Sunday 6 March 2016

Review by Jonathan Taylor of "A Brief History of Time" by Shaindel Beers

At one point in her remarkable poetry collection, A Brief History of Time, Shaindel Beers remarks that 'perhaps / Derrida was right - that the center is not the center, / but is perhaps the center of something else / whether we are speaking of time, language, the universe.' The whole collection might be seen as an empirical testing-out of this philosophical hypothesis: to put it another way, in Beers's poetry - in the words of Blaise Pascal - time, language, the universe are spheres in which the 'centre is everywhere, the circumference nowhere.' No doubt Stephen Hawking - as well as Pascal, Derrida and Einstein - would understand. 

The poems themselves understand and test out these ideas, particularly as regards notions of time. In many of the poems, the present - what should be the 'centre' - cannot hold; the poems' present is always unstable, volatile, always prone to slip backwards of forwards, into present and future. The title poem, for example, starts with the word 'Now' - the 'Now' of a present love affair - but quickly moves backwards to the Elizabethans, the Greeks, the poet's own past, and forwards via insurance policies to a loveless future ('though I'll [still] love mountains as only a flatlander can'). The present is always ready to collapse into past and future: in 'Sleeping Man and Woman, Circa 2000, C.E.,' contemporary lovers are viewed like museum exhibits from the distant future; in 'Why It Almost Never Ends with Stripping,' the dominant present tense encompasses both the start of a stripper's career, and its horrific end in violence and pornography; in the wonderful final poem, 'How Time Betrays Us,' the present of the writer ('Right now, I am 27 in human years. / My cat is 83') might be very different to the 'present' of the reader, which is also necessarily very different to the multiple presents of everyone else around the reader - as, indeed, Jacques Derrida himself might have predicted:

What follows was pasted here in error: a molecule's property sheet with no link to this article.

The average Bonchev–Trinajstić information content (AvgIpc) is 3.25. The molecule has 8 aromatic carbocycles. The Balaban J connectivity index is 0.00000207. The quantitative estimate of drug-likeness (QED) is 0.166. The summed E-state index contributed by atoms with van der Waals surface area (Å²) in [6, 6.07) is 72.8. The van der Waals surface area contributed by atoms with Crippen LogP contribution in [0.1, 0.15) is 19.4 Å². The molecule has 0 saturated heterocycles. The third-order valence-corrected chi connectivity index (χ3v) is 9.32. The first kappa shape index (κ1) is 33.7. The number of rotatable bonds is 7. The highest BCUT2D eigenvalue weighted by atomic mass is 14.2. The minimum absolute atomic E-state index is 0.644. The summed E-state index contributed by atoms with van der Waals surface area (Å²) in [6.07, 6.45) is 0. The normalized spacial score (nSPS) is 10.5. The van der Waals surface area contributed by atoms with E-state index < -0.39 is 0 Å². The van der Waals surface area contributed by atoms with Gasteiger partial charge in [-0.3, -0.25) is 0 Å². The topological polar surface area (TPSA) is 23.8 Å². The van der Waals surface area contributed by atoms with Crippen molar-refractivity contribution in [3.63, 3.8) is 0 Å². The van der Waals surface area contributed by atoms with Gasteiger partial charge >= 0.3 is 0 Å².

In the time it will take you to read this,
somewhere in America, a woman was raped. 

171,233 animals were slaughtered for human consumption.
32 children worldwide died of starvation.

I may have already died, but you are reading this,
thinking I am 27 and very much in love. 

Clearly, there is an implication here that written language survives us to be read in the future; and the same implication pertains in the poem 'I Give You Words': 'Because the body is so ephemeral and corrupt, / what is beautiful today may not be so ten years hence. / I give you words.' In this sense,  words can reach out to the future; but they are also marked by the past: 'I try to use old words, inherited from generation / after generation, and try to make them say new things.' At the end of the poem, though, Beers admits that she has 'failed ... / to say the thing anew.' Always reaching out to the future, words - marked as they by 'generation / after generation' - also collapse into the past, and 'newness' is almost an impossibility. 

The only real escape from the flux of time - from the overwhelming co-existence of past, present and future - in Beers's poetry seems to be death. Only in a 'dying man's house' (for example) is the 'bathroom clock / ... stopped at thirteen 'til two.' Only in this house are 'the weeds ... certain as death.' Death, in this sense, is like 'hiding under covers' - hiding from future and past. Still, in the poem 'Overview of the Carbon Cycle,' whilst is it true that 'it took death to wrench us apart      for good,' at the same time, the narrator imagines a future in which 'someday ... / our carbon bases [might] combine ... / to burst forth the head of the same daffodil.' So, even in death, there are encoded possible futures which reconfigure the past. 

Not that the interpenetration of past, present and future is all negative; time doesn't always 'betray us': after all, a transient love affair reconstituted in a daffodil is a beautiful possible future, and in the superb and disturbing poem 'HA!,' one man's cruelty towards a cancer victim is answered by a possible karmic future. 

About the reviewer
Jonathan Taylor's books include the novel Melissa (Salt, 2015), and the poetry collection Musicolepsy (Shoestring, 2013). His website is

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